Get up, stand up!
For 2019, I promised myself I would do more of that which takes me out of my comfort zone. I also promised myself to do more of that which I already enjoy doing on a regular basis. Today I managed to marry these two aims together by joining a group of fellow art lovers in visiting the Get up, stand up! exhibition at the Millennium Iconoclast Museum of Art (MIMA) in the Molenbeek-Saint-Jean district of Brussels.
It may not be so obvious to the naked eye but I do get a bit of social anxiety disorder at times and the idea of meeting people I don’t know did give me some apprehension and anxiety in the hours leading up to the meeting time. But then I thought back on what my best friend told me a few days ago as I opened up to her about this: “What’s the worst that can happen?” I’m so delighted I plucked up the courage and joined the ‘Art for Everyone’ group for today’s visit. After all, today was the last opportunity to visit this exhibition at MIMA so it was a bit of an ‘it’s now or never’ scenario too! Discussing the different works and their relevance then and now with like-minded people after the exhibition visit was so refreshing and enlightening, I could’ve sat there chatting away for so much longer!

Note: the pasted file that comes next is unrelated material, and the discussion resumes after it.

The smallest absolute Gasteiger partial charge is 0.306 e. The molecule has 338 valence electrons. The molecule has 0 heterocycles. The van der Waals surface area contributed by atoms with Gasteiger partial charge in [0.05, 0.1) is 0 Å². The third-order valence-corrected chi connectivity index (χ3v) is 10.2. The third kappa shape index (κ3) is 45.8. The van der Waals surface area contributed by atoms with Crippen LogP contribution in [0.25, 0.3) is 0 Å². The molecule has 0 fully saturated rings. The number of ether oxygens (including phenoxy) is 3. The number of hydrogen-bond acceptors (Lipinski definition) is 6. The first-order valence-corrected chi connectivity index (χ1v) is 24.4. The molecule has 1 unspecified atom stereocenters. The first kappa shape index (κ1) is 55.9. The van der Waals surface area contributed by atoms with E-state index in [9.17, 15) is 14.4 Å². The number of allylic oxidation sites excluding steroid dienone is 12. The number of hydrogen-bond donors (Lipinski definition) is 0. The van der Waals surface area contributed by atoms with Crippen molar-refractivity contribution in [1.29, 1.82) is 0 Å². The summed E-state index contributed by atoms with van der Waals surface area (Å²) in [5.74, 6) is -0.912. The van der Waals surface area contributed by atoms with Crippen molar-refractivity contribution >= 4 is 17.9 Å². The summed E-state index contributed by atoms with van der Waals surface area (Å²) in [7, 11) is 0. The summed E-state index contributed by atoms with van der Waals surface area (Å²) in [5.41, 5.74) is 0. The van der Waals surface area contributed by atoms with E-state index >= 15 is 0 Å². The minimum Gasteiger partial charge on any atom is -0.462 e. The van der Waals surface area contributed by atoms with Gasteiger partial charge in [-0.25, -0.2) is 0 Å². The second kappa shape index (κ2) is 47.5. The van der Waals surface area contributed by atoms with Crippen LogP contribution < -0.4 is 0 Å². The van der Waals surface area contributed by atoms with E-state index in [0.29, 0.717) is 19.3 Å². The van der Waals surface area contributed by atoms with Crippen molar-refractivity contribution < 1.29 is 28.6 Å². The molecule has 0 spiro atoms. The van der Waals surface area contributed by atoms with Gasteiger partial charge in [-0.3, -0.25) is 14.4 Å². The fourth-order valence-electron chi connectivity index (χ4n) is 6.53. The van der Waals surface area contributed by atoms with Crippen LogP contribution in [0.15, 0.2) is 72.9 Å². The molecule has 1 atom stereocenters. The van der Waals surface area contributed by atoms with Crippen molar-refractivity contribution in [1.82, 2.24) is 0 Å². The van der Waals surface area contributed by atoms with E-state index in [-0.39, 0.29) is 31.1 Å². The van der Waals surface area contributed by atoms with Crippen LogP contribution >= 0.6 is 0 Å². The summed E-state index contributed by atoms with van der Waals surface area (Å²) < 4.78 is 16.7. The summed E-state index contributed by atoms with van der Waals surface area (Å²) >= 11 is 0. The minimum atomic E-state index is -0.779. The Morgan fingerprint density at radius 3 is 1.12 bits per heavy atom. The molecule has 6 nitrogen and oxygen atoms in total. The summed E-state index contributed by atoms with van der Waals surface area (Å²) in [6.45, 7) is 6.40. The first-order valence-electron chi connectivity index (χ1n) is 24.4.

The exhibition Get up, stand up! brought together over 450 posters from 30 countries spanning 5 continents, as well as an installation by Julio Le Parc titled ‘Frappez les gradés’. The works covered themes such as race relations, gender equality, workers’ rights, pollution and the environment and war. Despite most of them dating back to the 60s, 70s and 80s, their relevance today is – unfortunately – just as strong. It was a common realisation among the group, that the battles which were fought 40, 50 odd years ago are still being fought today albeit in different ways.
The collection of works also underscored the iconography used across different cultures and causes such as the raised fist; and one could also see an evolution in styles from hand-drawn posters which in some cases also made reference to canonical artworks like Picasso’s Guernica and Goya’s Saturn Devouring His Son, the psychedelic almost art nouveau styles of the late 60s and early 70s to the more photographic latter-day designs. It would have been interesting to explore further the poster’s evolution into the digital age – have memes become the new posters? That was pretty much the gist of our post-exhibition debate!